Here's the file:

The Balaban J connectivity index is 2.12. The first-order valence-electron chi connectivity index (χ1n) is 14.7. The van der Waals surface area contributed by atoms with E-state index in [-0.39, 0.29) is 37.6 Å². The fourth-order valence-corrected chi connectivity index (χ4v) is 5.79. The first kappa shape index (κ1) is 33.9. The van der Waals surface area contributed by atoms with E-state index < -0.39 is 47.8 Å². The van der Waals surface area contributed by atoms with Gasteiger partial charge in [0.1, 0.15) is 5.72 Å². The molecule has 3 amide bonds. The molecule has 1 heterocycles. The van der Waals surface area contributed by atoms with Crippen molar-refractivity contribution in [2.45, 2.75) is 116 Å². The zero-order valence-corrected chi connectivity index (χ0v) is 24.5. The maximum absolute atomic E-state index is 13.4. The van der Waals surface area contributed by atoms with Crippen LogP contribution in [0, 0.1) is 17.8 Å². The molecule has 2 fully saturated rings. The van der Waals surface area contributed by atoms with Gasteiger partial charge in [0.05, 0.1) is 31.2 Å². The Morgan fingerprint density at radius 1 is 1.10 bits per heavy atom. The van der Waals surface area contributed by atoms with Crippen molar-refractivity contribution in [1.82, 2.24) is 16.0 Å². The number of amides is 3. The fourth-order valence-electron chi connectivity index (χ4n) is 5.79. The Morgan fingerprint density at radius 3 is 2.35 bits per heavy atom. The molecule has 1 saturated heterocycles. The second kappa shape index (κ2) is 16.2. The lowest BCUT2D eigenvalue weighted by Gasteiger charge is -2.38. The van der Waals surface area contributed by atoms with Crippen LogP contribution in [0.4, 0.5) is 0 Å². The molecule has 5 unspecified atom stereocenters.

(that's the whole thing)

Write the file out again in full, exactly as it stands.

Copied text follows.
The Balaban J connectivity index is 2.12. The first-order valence-electron chi connectivity index (χ1n) is 14.7. The van der Waals surface area contributed by atoms with E-state index in [-0.39, 0.29) is 37.6 Å². The fourth-order valence-corrected chi connectivity index (χ4v) is 5.79. The first kappa shape index (κ1) is 33.9. The van der Waals surface area contributed by atoms with E-state index < -0.39 is 47.8 Å². The van der Waals surface area contributed by atoms with Gasteiger partial charge in [0.1, 0.15) is 5.72 Å². The molecule has 3 amide bonds. The molecule has 1 heterocycles. The van der Waals surface area contributed by atoms with Crippen molar-refractivity contribution in [2.45, 2.75) is 116 Å². The zero-order valence-corrected chi connectivity index (χ0v) is 24.5. The maximum absolute atomic E-state index is 13.4. The van der Waals surface area contributed by atoms with Crippen LogP contribution in [0, 0.1) is 17.8 Å². The molecule has 2 fully saturated rings. The van der Waals surface area contributed by atoms with Gasteiger partial charge in [0.05, 0.1) is 31.2 Å². The Morgan fingerprint density at radius 1 is 1.10 bits per heavy atom. The van der Waals surface area contributed by atoms with Crippen molar-refractivity contribution in [1.82, 2.24) is 16.0 Å². The number of amides is 3. The fourth-order valence-electron chi connectivity index (χ4n) is 5.79. The Morgan fingerprint density at radius 3 is 2.35 bits per heavy atom. The molecule has 1 saturated heterocycles. The second kappa shape index (κ2) is 16.2. The lowest BCUT2D eigenvalue weighted by Gasteiger charge is -2.38. The van der Waals surface area contributed by atoms with Crippen LogP contribution in [0.4, 0.5) is 0 Å². The molecule has 5 unspecified atom stereocenters.